11. 11. INDIRECT MECHANISMS ANTIBIOTICS  The production of antibiotics is considered to be one of the most powerful and studied biocontrol mechanisms of plant growth promoting rhizobacteria against phytopathogens.  A variety of antibiotics have been identified, including compounds such as phenazine, tropolone.  Some rhizobacteria are also capable of producing volatile compound known as hydrogen cyanide (HCN) for bio-control of black root rot of tobacco. LYTIC ENZYMES  Plant growth promoting rhizobacterial strains can produce certain enzymes such as chitinases, dehydrogenase, β-glucanase, lipases, phosphatases, proteases etc.  Through the activity of these enzymes, plant growth promoting rhizobacteria play a very significant role in plant growth promotion particularly to protect them from biotic and abiotic stresses by suppression of pathogenic fungi.  Pseudomonas fluorescens has been suggested as potential biological control agent due to its ability to colonize rhizosphere and protect plants against a wide range of important agronomic fungal diseases such as black root-rot of tobacco, root-rot of mustard and damping-off of sugar beet in field condition SIDEROPHORE PRODUCTION  Siderophores may be defined as low molecular mass compounds (< 1000 Da) with a great affinity for Fe+3 chelation, followed by the shift and accumulation of Fe within the cells of bacteria.  Siderophores are secreted to solubilize iron from their surrounding environments, forming a complex ferric-siderophore that can move by diffusion and be returned to the cell surface.  Microbial siderophores enhance iron uptake by plants that are able to recognize the bacterial ferric-siderophore complex.
  12. 12. Examples of Siderophores  Pseudobactin -Pseudomonas sp.  Schizokein -Bacillus subtilis  Ferribactin - Pseudomonas fluorescens  Cepabactin - Pseudomonas cepacia  Pyoverdin - Pseudomonas aeruginosa INDUCED SYSTEMIC RESISTANCE (ISR)  ISR may be defined as a physiological state of enhanced defensive capacity elicited in response to specific environmental stimuli and consequently the plant’s innate defenses are potentiated against subsequent biotic challenges.  PGPR induced resistance is a state of enhanced defensive capacity developed by a plant reacting to specific biotic or chemical stimuli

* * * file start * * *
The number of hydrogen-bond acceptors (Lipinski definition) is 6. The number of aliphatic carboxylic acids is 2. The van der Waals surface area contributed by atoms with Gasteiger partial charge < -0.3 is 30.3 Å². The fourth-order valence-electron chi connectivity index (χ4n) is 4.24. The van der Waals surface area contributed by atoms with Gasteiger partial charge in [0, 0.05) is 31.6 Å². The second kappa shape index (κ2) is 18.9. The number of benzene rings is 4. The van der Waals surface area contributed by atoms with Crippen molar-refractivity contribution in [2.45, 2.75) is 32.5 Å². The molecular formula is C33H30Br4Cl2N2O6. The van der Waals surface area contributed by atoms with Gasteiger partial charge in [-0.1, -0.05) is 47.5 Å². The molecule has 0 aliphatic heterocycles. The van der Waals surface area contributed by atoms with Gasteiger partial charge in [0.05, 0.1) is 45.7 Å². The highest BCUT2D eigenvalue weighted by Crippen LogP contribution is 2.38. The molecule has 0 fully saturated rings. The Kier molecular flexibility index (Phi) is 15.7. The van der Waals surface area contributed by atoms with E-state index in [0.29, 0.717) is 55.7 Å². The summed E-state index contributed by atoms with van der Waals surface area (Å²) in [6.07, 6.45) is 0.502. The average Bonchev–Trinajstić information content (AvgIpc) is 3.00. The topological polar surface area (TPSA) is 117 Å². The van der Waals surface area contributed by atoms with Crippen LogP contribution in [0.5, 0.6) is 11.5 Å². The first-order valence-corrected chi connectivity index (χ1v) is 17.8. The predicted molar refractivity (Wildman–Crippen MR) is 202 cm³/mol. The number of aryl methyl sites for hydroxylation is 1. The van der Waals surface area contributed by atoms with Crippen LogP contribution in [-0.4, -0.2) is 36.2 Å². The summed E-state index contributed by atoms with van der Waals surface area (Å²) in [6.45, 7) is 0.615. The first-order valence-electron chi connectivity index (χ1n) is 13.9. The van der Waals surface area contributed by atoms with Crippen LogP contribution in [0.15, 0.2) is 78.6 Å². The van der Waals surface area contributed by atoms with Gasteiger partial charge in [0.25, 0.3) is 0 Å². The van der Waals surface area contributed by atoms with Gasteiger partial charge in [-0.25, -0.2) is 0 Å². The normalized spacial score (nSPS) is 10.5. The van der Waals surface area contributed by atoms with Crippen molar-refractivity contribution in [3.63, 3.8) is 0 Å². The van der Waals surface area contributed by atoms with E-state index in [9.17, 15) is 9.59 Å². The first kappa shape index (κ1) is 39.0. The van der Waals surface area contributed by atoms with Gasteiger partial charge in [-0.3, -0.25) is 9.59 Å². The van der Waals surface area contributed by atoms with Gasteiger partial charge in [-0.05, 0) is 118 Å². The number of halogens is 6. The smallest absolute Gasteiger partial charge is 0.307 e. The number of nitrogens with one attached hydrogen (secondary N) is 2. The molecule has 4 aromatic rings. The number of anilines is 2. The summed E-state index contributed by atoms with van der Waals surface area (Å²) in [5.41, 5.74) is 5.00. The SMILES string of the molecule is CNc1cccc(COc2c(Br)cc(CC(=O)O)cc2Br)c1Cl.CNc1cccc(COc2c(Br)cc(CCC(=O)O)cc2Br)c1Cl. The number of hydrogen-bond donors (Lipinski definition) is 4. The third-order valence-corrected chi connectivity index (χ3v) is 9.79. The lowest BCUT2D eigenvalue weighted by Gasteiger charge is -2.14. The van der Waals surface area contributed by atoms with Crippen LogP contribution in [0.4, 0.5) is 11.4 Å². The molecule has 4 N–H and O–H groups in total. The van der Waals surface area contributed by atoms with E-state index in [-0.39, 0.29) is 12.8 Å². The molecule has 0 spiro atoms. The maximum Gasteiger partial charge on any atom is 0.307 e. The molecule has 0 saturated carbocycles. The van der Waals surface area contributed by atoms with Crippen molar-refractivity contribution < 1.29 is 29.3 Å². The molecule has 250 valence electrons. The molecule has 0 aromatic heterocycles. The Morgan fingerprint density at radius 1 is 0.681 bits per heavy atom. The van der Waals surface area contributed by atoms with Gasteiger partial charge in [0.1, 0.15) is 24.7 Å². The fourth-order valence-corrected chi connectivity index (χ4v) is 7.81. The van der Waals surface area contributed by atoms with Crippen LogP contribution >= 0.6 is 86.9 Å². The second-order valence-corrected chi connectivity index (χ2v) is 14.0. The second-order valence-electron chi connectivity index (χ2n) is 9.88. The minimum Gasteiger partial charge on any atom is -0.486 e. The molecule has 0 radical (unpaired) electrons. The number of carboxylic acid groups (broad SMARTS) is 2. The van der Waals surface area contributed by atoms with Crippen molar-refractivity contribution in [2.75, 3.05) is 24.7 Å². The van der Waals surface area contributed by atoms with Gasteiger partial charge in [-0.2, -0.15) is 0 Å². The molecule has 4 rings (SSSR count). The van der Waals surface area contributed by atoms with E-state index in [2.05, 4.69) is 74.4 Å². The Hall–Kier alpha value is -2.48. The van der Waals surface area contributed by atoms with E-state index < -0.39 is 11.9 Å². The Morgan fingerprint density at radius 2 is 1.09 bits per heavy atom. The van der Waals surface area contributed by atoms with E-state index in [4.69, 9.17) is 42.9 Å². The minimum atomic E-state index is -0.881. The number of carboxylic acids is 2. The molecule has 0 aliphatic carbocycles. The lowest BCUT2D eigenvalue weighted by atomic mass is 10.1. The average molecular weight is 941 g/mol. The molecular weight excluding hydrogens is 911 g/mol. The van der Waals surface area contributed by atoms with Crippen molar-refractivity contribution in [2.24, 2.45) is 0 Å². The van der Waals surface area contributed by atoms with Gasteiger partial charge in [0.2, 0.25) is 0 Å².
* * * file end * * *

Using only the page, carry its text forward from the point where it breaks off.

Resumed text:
13. 13. EXO POLYSACCHARIDES PRODUCTION OR BIOFILM FORMATION  Certain bacteria synthesize a wide spectrum of multifunctional polysaccharides including intracellular polysaccharides, structural polysaccharides, and extracellular polysaccharides.  Production of exo polysaccharides is generally important in biofilm formation; root colonization can affect the interaction of microbes with roots appendages. Effective colonization of plant roots by EPS-producing microbes helps to hold the free phosphorous from the insoluble one in soils and circulating essential nutrient to the plant for proper growth and development and protecting it from the attack of foreign pathogens.  Other innumerable functions performed by EPS producing microbes constitute shielding from desiccation, protection against stress, attachment to surfaces plant invasion, and plant defence response in plant–microbe interactions
  14. 14. ARBUSCULAR MYCORRHIZAL FUNGI  The word Mycorrhizae was first used by German researcher A.B Frank in 1885 and originates from the Greek mycos, meaning “fungus” and “rhiza” meaning “root”.  Mycorrhizae is a symbiotic mutualistic relationship between special soil fungi and fine plant roots: it is neither the fungus nor the root but rather the structures from these two partners.  Mycorrhizal associations involve 3-way interactions between host plants, mutualistic fungi and soil factors. Mutualistic relation  Since the association is mutualistic, both organisms benefit from the associations.  The fungus receives carbohydrates (sugars) and growth factors from the plant, which in turn receives many benefits, including increased nutrient absorption. MYCORRHIZA- CATEGORIES Inside root • Intercellular mycelium • Intracellular arbuscule • tree-like haustorium • Vesicle with reserves Outside root • Spores (multinucleate) • Hyphae • thick runners • filamentous hyphae Form extensive network of hyphae even connecting different plants Host plant Soil factors Fungi
  15. 15. ENDOMYCORRHIZA  Arbuscular mycorrhizas, or AM (formerly known as vesicular-arbuscular mycorrhizas, or VAM), are mycorrhizas whose hyphae enter into the plant cells, producing structures that are either balloon-like (vesicles) or dichotomously branching invaginations (arbuscules).